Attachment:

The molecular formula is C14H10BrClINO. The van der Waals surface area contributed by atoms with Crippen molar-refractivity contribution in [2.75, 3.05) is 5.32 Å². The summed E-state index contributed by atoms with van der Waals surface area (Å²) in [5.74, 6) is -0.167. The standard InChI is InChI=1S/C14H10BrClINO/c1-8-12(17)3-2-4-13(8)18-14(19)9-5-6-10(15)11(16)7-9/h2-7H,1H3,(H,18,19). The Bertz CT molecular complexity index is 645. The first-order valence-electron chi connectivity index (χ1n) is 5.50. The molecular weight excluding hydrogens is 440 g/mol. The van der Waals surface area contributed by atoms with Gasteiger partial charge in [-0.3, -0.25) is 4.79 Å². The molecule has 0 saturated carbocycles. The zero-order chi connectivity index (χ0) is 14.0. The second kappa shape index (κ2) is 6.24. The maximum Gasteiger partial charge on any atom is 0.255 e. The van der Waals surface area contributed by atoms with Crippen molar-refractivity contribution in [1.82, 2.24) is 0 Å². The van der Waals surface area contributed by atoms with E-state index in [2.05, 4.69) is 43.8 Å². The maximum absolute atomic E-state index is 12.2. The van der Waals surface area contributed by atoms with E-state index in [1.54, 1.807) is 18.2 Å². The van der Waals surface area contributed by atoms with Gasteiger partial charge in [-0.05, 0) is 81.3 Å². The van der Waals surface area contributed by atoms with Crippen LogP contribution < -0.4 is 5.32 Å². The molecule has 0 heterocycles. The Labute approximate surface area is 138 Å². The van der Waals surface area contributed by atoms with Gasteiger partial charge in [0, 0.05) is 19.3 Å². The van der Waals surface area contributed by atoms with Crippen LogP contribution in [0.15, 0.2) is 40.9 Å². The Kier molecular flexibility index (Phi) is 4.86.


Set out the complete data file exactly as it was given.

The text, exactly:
The molecular formula is C14H10BrClINO. The van der Waals surface area contributed by atoms with Crippen molar-refractivity contribution in [2.75, 3.05) is 5.32 Å². The summed E-state index contributed by atoms with van der Waals surface area (Å²) in [5.74, 6) is -0.167. The standard InChI is InChI=1S/C14H10BrClINO/c1-8-12(17)3-2-4-13(8)18-14(19)9-5-6-10(15)11(16)7-9/h2-7H,1H3,(H,18,19). The Bertz CT molecular complexity index is 645. The first-order valence-electron chi connectivity index (χ1n) is 5.50. The molecular weight excluding hydrogens is 440 g/mol. The van der Waals surface area contributed by atoms with Gasteiger partial charge in [-0.3, -0.25) is 4.79 Å². The molecule has 0 saturated carbocycles. The zero-order chi connectivity index (χ0) is 14.0. The second kappa shape index (κ2) is 6.24. The maximum Gasteiger partial charge on any atom is 0.255 e. The van der Waals surface area contributed by atoms with Crippen molar-refractivity contribution in [1.82, 2.24) is 0 Å². The van der Waals surface area contributed by atoms with E-state index in [2.05, 4.69) is 43.8 Å². The maximum absolute atomic E-state index is 12.2. The van der Waals surface area contributed by atoms with E-state index in [1.54, 1.807) is 18.2 Å². The van der Waals surface area contributed by atoms with Gasteiger partial charge in [-0.05, 0) is 81.3 Å². The van der Waals surface area contributed by atoms with Crippen LogP contribution < -0.4 is 5.32 Å². The molecule has 0 heterocycles. The Labute approximate surface area is 138 Å². The van der Waals surface area contributed by atoms with Gasteiger partial charge in [0, 0.05) is 19.3 Å². The van der Waals surface area contributed by atoms with Crippen LogP contribution in [0.15, 0.2) is 40.9 Å². The Kier molecular flexibility index (Phi) is 4.86.